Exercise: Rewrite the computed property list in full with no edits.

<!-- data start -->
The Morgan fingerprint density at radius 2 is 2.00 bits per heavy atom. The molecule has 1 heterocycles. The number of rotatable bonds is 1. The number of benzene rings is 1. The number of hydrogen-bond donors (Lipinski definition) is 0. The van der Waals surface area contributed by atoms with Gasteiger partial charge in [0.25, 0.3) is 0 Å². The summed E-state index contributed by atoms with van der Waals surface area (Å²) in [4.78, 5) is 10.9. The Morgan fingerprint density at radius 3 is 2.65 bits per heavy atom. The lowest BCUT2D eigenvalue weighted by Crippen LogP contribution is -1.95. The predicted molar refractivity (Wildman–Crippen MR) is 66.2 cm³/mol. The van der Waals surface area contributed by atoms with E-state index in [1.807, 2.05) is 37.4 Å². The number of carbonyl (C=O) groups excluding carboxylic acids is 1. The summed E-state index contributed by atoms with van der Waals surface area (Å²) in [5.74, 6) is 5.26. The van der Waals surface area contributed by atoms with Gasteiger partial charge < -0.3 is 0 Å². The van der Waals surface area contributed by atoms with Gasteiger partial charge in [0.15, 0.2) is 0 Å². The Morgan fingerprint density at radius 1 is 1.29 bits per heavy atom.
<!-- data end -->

The Morgan fingerprint density at radius 2 is 2.00 bits per heavy atom. The molecule has 1 heterocycles. The number of rotatable bonds is 1. The number of benzene rings is 1. The number of hydrogen-bond donors (Lipinski definition) is 0. The van der Waals surface area contributed by atoms with Gasteiger partial charge in [0.25, 0.3) is 0 Å². The summed E-state index contributed by atoms with van der Waals surface area (Å²) in [4.78, 5) is 10.9. The Morgan fingerprint density at radius 3 is 2.65 bits per heavy atom. The lowest BCUT2D eigenvalue weighted by Crippen LogP contribution is -1.95. The predicted molar refractivity (Wildman–Crippen MR) is 66.2 cm³/mol. The van der Waals surface area contributed by atoms with E-state index in [1.807, 2.05) is 37.4 Å². The number of carbonyl (C=O) groups excluding carboxylic acids is 1. The summed E-state index contributed by atoms with van der Waals surface area (Å²) in [5.74, 6) is 5.26. The van der Waals surface area contributed by atoms with Gasteiger partial charge < -0.3 is 0 Å². The van der Waals surface area contributed by atoms with Gasteiger partial charge in [0.15, 0.2) is 0 Å². The Morgan fingerprint density at radius 1 is 1.29 bits per heavy atom.